Monday, March 7, 2011

Deer Country Extra: Just Thinking in the Rain

'Humidity, humidity, humidity'

I was putting together the puzzle pieces of our 2010 federal tax return when I glanced out my study window and saw a herd of nine deer meandering across our front yard and toward our flower beds during yesterday’s downpour. Hmm, I thought. Should I continue working on our taxes, or follow them with my camera as they browsed and explored?

The decision was a tough one, but as you can see, the camera and the deer won. I spent a quarter hour moving from window to window, from my study, to Ellen’s study, to our dining room, as the deer munched from south to north.

As I watched them explore and browse, I wondered what they were thinking. Indeed, do deer think as they interact with their surroundings? I thought of a way to answer the question for sure. I just happened to have in my pocket the “Deer Thought Interpreter” that I had gotten as a prize in a Cracker Jack box when I was a kid. I aimed it at them and was amazed, even shocked, when I heard what they were thinking. Here are some excerpts:

Top photo: “Humidity, humidity, humidity. I can’t do a thing with my hair. If that guy were a decent gardener, he’d have a few umbrellas stashed here and there.”

“Don’t look now, but that guy is at the window again with his camera. Don’t panic. Just slowly browse the clover and gradually move toward the flower beds. But keep alert. Sometimes he opens the front door and laughs when we run away. Anyone interested in running toward him next time he does that?”

“Hey, girls, look! Someone gave the fountain grass a crew cut. And what in the world is that white thing coming out of the ground? I’ve never noticed that before. But I guess it’s OK—it’s not moving.”

“Lamb’s ear’s yucky when green, yucky when freeze dried. Bearded iris is tough when green, tougher when dried.”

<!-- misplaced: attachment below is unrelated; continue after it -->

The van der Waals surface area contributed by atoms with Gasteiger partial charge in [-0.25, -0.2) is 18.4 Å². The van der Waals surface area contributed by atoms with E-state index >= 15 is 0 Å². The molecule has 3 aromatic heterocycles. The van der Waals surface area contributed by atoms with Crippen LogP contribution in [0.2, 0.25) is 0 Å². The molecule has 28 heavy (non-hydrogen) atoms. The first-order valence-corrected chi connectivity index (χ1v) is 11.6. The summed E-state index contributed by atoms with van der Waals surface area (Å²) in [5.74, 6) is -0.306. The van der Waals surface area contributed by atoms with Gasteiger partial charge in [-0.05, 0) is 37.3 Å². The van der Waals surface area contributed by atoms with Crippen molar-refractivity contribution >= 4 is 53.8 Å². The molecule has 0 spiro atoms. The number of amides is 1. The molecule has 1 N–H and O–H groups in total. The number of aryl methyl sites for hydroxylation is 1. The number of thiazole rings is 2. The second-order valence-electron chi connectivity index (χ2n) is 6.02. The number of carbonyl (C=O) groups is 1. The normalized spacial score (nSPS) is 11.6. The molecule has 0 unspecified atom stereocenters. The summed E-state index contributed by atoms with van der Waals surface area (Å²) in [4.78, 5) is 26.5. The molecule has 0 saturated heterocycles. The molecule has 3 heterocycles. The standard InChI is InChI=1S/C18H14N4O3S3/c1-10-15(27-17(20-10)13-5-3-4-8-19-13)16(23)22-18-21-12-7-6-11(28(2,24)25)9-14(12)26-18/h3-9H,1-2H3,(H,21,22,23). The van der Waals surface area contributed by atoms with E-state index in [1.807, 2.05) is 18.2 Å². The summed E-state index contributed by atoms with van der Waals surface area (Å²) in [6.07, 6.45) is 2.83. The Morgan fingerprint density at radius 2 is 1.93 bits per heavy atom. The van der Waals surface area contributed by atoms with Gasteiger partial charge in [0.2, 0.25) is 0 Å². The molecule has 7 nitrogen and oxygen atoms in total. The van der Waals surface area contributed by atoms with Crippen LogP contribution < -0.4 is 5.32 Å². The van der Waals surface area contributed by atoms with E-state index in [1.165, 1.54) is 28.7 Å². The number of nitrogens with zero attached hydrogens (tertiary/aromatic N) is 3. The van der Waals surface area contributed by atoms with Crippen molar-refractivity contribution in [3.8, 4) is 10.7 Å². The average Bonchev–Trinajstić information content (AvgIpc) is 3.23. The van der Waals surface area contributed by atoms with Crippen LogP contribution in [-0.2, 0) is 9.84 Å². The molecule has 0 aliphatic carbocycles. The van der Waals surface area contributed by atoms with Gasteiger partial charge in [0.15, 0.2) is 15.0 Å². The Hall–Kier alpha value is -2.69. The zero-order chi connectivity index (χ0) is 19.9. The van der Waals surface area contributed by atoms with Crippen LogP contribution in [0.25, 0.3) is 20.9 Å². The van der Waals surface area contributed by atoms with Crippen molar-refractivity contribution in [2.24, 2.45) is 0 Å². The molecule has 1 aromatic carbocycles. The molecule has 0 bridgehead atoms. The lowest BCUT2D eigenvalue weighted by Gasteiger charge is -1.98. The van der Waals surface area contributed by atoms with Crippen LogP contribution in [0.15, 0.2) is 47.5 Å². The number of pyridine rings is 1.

“Looky, looky! I found a fresh redhot poker leaf under all the dead ones. But, wow, it tastes and chews like a wad of string. I hear the guy tells people we rarely eat redhot-poker. Just watch me swallow this! I’ll wad it up slowly so he has time to get a photo.”

“Oh, no, someone got to my favorite azalea first and nipped off most of its buds. I’m a blooming idiot for forgetting to browse this shrub a month ago.”

“What’s this—rock candy?”


  1. Great deer commentary, Bob. I think your device picked up deer conversation loud and clear. This made me giggle. Thanks for putting down the taxes and picking up a camera.

  2. Oh, my, Gladys. Remember Cracker Jack? I used to beg my mom to buy me a box. I wasn't particularly interested in the popcorn, though I ate every piece. I really wanted the so-called prize, usually a little plastic something that was totally worthless. But there was always the chance of a good prize, I knew, because one of my little buddies had gotten a little tin whistle in a Cracker Jack box. And what did a box cost then--5 cents?

  3. Yes, I do remember Cracker Jack's crunchy caramel flavored candy-covered popcorn and peanuts, and especially I recall the prizes inside. In the late forties, the prizes were little flat toys on a stand, images of animals and such. My older brother used the the prizes to make "shadow stories", shining a flashlight on them at night, casting shadows onto a wall to enlarge the image and add drama. What fun!

    What did Cracker Jack cost back then? I don't recall, but likely it was less than a dime.

  4. I don't remember the cost of a box of Cracker Jack, Gladys. I know I seldom got a box because it was "too expensive." I usually had to settle for a 1-cent piece of Mary Jane from Miss Brogan's candy shop. Cracker Jack was "big time" stuff, at larger stores. It must have cost 10 cents.

  5. Hi Bob,
    Have thoroughly enjoyed your blogs about gardening in Deer Country and compiling anectdotal results from what grows/what gets eaten...sometimes it's a real crap shoot! Just when I think I have found the perfect plant to fill a space that the deer won't eat, it is devoured by the #$@*& groundhogs or rabbits. Maybe "food" for thought, if you're thinking about another topic for your blog!
    Hope you enjoyed the taste of spring today!

  6. Groundhogs & rabbits: what don't they eat? We don't have much of a problem with them, so I haven't given it much thought. There must be lists somewhere out there in books or on the Internet. I'll keep your suggestion in the back of my mind so I'll take notes when I come across that kind of information.